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Senate Votes to Block Obama Teacher-Preparation Rules

By Andrew Ujifusa — March 08, 2017 2 min read
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The Senate voted 59 to 40 on Wednesday to overturn regulations governing teacher-preparation programs that were approved by the Obama administration late last year.

Sen. Ben Sasse, R-Neb., introduced the measure blocking the rules late last week. Senate Joint Resolution 26 had nine other Republican co-sponors, including Sen. Lamar Alexander, R-Tenn., the chairman of the Senate education committee. The House also voted last month to block the rules, approving a resolution introduced by Kentucky Republican Rep. Brett Guthrie, and President Donald Trump is widely expected to back the move.

“This regulation actually makes the assumption that bureaucrats in Washington are competent to micromanage teacher-training programs in America. That’s what this regulation ultimately does, and it’s absurd,” Sasse said on the Senate floor before the vote.

However, Sen. Patty Murray, D-Wash., the top Democrat on the education committee, said the rules would ensure that prospective teachers have more and better information about teacher-training programs. She also said the rules would protect teacher preparation from the as-yet unknown approach that Secretary of Education Betsy DeVos would take. (Murray led the opposition to DeVos in the Senate before DeVos was confirmed.)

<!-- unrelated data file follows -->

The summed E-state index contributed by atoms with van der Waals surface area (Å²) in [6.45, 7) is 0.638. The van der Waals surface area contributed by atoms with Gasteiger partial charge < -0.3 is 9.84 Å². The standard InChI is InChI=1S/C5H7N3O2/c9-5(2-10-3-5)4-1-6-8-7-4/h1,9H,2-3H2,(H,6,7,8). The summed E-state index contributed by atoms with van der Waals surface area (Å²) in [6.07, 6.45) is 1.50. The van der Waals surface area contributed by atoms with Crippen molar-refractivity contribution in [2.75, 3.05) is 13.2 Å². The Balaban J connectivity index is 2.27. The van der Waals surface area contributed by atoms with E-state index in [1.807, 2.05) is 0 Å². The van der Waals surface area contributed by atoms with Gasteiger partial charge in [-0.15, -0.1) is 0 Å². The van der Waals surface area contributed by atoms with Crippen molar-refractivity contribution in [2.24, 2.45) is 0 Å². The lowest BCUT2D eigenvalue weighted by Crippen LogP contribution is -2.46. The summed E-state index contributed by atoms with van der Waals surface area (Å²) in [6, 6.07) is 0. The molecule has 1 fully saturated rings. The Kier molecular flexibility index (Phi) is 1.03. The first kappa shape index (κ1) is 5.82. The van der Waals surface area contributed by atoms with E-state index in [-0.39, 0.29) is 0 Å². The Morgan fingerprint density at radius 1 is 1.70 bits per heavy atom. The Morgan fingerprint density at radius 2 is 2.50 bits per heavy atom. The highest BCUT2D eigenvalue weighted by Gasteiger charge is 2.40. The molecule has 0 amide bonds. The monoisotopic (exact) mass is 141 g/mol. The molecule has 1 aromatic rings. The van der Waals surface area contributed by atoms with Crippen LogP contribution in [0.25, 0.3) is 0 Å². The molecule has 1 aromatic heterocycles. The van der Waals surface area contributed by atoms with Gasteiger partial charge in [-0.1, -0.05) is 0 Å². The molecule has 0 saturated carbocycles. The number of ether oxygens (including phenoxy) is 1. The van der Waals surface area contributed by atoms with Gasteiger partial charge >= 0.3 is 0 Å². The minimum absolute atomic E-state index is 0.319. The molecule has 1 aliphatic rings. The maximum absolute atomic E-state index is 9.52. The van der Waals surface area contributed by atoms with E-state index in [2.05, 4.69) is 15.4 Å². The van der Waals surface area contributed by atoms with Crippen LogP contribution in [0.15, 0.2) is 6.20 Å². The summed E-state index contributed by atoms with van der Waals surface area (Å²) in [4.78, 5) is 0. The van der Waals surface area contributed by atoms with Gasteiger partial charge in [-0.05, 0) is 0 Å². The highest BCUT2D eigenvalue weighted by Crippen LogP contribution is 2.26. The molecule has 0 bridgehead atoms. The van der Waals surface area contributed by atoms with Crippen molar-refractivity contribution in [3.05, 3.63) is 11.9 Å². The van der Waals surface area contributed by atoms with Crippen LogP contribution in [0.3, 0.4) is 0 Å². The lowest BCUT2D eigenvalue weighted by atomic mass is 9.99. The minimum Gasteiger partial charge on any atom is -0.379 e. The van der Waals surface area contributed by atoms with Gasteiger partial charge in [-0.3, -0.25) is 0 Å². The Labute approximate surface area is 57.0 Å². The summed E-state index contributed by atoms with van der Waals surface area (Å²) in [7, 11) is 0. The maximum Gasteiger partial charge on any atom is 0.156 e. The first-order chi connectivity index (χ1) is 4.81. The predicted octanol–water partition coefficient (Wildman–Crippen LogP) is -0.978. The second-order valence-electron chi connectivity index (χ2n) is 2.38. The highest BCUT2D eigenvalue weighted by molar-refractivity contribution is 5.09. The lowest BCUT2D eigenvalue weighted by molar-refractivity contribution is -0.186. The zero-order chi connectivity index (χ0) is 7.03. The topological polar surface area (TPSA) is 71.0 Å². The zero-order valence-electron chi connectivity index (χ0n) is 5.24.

“It helps to improve teacher-preparation program accountability,” Murray said on the floor about the rules.

The Education Department finalized the rules after a lengthy process, and changed how colleges and universities must judge the effectiveness of their programs that prepare teachers for classrooms. Among other things, these rules would require programs to include data on how many of their graduates get jobs in high-needs schools, how long their graduates stay in the teaching profession, and their impact on student-learning outcomes.

Although the rules gave teacher-prep programs some flexibility on how to judge student learning, they got criticism, and not just from congressional Republicans. Last October, National Education Association President Lily Eskelsen García, for example, lambasted the idea that one could draw a straight line between a graduate school of education and a student’s learning outcomes.

Last month when speaking on the House floor, Guthrie argued that lawmakers should wait until they address the Higher Education Act to make changes to teacher-preparation regulations.

Republicans are also seeking to overturn accountability rules for the Every Student Succeeds Act that were also finalized in 2016 by Obama’s Education Department. That measure is sponsored by Alexander. A vote on that measure is expected soon. The House voted to overturn the ESSA accountability rules, through a measure originally introduced by Rep. Todd Rokita, R-Ind.

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